The United Nations is seeking an additional $3.6 billion for its Global Humanitarian Response Plan to battle the pandemic, warning developed countries on Thursday of “the price of inaction” if poorer nations don’t receive help.
“There is a serious risk of multiple famines later this year and early next year. We need to invest now to prevent that,” Mark Lowcock, the UN under secretary-general for humanitarian affairs, told a news conference.
In addition to Somalia, South Sudan, Yemen and Nigeria, which have already been hit by food shortages, he expressed growing concern over Sudan, Zimbabwe and Haiti.
As well as combating famines accentuated by the pandemic-induced economic crisis, the additional funds would pay for medical equipment, information campaigns and establish humanitarian air bridges in Africa, Asia and Latin America.
“The response so far of wealthy nations … to situations in other countries has been grossly inadequate,” said Lowcock.
“The massive problems the world faces can be addressed with relatively little money and a lot of imagination.”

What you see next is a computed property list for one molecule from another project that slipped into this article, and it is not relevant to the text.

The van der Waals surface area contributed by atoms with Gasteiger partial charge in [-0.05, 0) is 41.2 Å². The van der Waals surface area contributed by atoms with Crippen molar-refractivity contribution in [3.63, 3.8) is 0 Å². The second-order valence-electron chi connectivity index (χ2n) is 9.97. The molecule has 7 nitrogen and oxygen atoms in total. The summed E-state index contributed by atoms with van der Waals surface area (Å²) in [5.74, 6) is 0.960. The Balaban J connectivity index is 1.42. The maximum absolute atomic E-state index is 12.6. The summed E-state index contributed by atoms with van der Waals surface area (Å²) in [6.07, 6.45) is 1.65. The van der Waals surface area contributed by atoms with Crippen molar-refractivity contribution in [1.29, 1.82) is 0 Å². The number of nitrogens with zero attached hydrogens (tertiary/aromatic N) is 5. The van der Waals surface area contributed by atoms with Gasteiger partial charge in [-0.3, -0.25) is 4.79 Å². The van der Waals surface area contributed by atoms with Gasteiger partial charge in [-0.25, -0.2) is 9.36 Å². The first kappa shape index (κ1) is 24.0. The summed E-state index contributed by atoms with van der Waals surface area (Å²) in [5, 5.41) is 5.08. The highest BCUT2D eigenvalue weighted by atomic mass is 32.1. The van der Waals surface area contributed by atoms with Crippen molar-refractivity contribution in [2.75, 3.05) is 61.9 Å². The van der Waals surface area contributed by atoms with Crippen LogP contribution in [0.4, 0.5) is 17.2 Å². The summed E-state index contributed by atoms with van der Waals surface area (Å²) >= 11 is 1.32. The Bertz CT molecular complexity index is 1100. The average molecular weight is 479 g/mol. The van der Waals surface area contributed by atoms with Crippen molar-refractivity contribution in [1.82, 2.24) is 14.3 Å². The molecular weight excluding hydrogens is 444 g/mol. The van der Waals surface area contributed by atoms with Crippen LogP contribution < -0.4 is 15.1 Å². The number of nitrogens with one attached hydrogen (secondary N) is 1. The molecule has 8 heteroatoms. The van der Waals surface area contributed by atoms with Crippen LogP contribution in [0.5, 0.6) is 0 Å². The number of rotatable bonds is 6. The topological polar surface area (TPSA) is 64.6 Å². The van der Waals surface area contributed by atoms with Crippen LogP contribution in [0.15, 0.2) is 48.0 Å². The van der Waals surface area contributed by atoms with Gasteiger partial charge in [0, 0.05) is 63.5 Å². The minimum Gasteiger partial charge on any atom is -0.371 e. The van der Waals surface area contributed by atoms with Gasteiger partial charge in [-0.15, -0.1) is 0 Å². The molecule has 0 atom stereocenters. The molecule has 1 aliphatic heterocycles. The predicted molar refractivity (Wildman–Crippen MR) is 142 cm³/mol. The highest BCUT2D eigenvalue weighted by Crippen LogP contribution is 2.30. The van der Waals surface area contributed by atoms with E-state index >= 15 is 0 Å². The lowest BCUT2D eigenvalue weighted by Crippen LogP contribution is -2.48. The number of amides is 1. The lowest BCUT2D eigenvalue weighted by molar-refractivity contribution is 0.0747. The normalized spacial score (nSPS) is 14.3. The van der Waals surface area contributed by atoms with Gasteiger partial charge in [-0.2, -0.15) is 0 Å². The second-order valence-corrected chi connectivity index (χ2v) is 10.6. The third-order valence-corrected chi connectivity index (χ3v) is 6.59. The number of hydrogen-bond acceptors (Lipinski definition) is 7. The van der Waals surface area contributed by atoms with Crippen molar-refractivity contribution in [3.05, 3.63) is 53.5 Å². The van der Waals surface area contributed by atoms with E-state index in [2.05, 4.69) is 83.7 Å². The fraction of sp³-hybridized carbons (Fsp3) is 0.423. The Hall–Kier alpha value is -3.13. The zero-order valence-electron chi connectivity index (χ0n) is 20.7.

It was the third appeal for donations from the UN since it launched the plan in March, when it was looking for $2 billion. The new request brings the total wanted to $10.3 billion.
Since March, only $1.7 billion has been donated.
Lowcock spoke of discussions in the US Congress and the European Union, and deplored the fact that aid from Gulf countries was long overdue.
“We do want see these countries get back to play the role they had played in the previous two or three years,” he said, highlighting the “risk of significant reduction in UK assistance.”
China has recently pledged to spend two billion dollars on poorer countries and it would be good if “some significant proportion of those resources could be used directly to support” the UN plan, he said.
According to a projection by the UN and the University of Oxford, 121 million more people could be affected by food insecurity by December if nothing is done.
Failure to act could also lead to instability or conflict in countries such as Lebanon, Senegal, Belize, Zambia, Zimbabwe and Burundi, according to the United Nations.
In poor countries, the human cost could be devastating if the virus is not brought under control. It could kill 1.67 million people in 30 low-income countries, according to UN projections.